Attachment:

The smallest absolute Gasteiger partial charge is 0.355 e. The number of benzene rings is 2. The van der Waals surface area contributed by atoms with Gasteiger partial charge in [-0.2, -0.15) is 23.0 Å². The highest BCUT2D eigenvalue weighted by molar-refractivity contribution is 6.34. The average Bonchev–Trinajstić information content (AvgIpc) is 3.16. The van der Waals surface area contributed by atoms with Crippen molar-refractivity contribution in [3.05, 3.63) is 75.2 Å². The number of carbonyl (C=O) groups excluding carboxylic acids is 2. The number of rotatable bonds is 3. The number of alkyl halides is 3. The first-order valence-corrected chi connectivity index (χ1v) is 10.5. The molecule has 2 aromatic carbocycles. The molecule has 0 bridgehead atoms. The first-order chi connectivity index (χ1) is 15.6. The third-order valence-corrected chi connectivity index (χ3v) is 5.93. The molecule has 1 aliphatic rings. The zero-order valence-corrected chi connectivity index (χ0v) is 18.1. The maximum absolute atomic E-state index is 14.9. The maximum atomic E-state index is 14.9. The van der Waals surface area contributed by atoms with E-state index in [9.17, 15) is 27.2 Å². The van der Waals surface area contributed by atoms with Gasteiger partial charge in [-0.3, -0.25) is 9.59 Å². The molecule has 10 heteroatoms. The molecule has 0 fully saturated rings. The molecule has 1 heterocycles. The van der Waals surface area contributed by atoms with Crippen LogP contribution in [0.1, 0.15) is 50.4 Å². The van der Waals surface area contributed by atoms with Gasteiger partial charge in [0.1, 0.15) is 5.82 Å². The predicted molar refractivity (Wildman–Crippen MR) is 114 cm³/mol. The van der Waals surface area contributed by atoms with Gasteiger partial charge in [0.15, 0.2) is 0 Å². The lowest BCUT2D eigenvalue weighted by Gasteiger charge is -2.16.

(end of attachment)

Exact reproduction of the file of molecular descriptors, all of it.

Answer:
The smallest absolute Gasteiger partial charge is 0.355 e. The number of benzene rings is 2. The van der Waals surface area contributed by atoms with Gasteiger partial charge in [-0.2, -0.15) is 23.0 Å². The highest BCUT2D eigenvalue weighted by molar-refractivity contribution is 6.34. The average Bonchev–Trinajstić information content (AvgIpc) is 3.16. The van der Waals surface area contributed by atoms with Crippen molar-refractivity contribution in [3.05, 3.63) is 75.2 Å². The number of carbonyl (C=O) groups excluding carboxylic acids is 2. The number of rotatable bonds is 3. The number of alkyl halides is 3. The first-order valence-corrected chi connectivity index (χ1v) is 10.5. The molecule has 2 aromatic carbocycles. The molecule has 0 bridgehead atoms. The first-order chi connectivity index (χ1) is 15.6. The third-order valence-corrected chi connectivity index (χ3v) is 5.93. The molecule has 1 aliphatic rings. The zero-order valence-corrected chi connectivity index (χ0v) is 18.1. The maximum absolute atomic E-state index is 14.9. The maximum atomic E-state index is 14.9. The van der Waals surface area contributed by atoms with E-state index in [9.17, 15) is 27.2 Å². The van der Waals surface area contributed by atoms with Gasteiger partial charge in [-0.3, -0.25) is 9.59 Å². The molecule has 10 heteroatoms. The molecule has 0 fully saturated rings. The molecule has 1 heterocycles. The van der Waals surface area contributed by atoms with Crippen LogP contribution in [0.1, 0.15) is 50.4 Å². The van der Waals surface area contributed by atoms with Gasteiger partial charge in [0.1, 0.15) is 5.82 Å². The predicted molar refractivity (Wildman–Crippen MR) is 114 cm³/mol. The van der Waals surface area contributed by atoms with Gasteiger partial charge in [0.15, 0.2) is 0 Å². The lowest BCUT2D eigenvalue weighted by Gasteiger charge is -2.16.